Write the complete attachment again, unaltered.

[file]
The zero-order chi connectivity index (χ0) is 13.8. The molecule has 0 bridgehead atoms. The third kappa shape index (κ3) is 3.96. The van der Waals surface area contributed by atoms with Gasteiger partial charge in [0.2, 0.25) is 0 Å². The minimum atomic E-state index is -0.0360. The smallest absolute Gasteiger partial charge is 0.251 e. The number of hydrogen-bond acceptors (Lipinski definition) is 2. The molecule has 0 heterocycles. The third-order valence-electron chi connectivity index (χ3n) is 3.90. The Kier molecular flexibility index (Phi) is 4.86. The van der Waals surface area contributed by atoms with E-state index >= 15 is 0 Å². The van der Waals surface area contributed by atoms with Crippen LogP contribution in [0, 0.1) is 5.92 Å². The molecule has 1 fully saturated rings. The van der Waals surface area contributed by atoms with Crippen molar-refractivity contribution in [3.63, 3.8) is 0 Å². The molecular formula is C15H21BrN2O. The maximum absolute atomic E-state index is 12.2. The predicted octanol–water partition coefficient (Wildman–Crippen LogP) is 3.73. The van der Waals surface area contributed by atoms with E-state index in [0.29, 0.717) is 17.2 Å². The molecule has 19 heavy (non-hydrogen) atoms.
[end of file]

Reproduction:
The zero-order chi connectivity index (χ0) is 13.8. The molecule has 0 bridgehead atoms. The third kappa shape index (κ3) is 3.96. The van der Waals surface area contributed by atoms with Gasteiger partial charge in [0.2, 0.25) is 0 Å². The minimum atomic E-state index is -0.0360. The smallest absolute Gasteiger partial charge is 0.251 e. The number of hydrogen-bond acceptors (Lipinski definition) is 2. The molecule has 0 heterocycles. The third-order valence-electron chi connectivity index (χ3n) is 3.90. The Kier molecular flexibility index (Phi) is 4.86. The van der Waals surface area contributed by atoms with E-state index >= 15 is 0 Å². The van der Waals surface area contributed by atoms with Crippen LogP contribution in [0, 0.1) is 5.92 Å². The molecule has 1 fully saturated rings. The van der Waals surface area contributed by atoms with Crippen molar-refractivity contribution in [3.63, 3.8) is 0 Å². The molecular formula is C15H21BrN2O. The maximum absolute atomic E-state index is 12.2. The predicted octanol–water partition coefficient (Wildman–Crippen LogP) is 3.73. The van der Waals surface area contributed by atoms with E-state index in [0.29, 0.717) is 17.2 Å². The molecule has 19 heavy (non-hydrogen) atoms.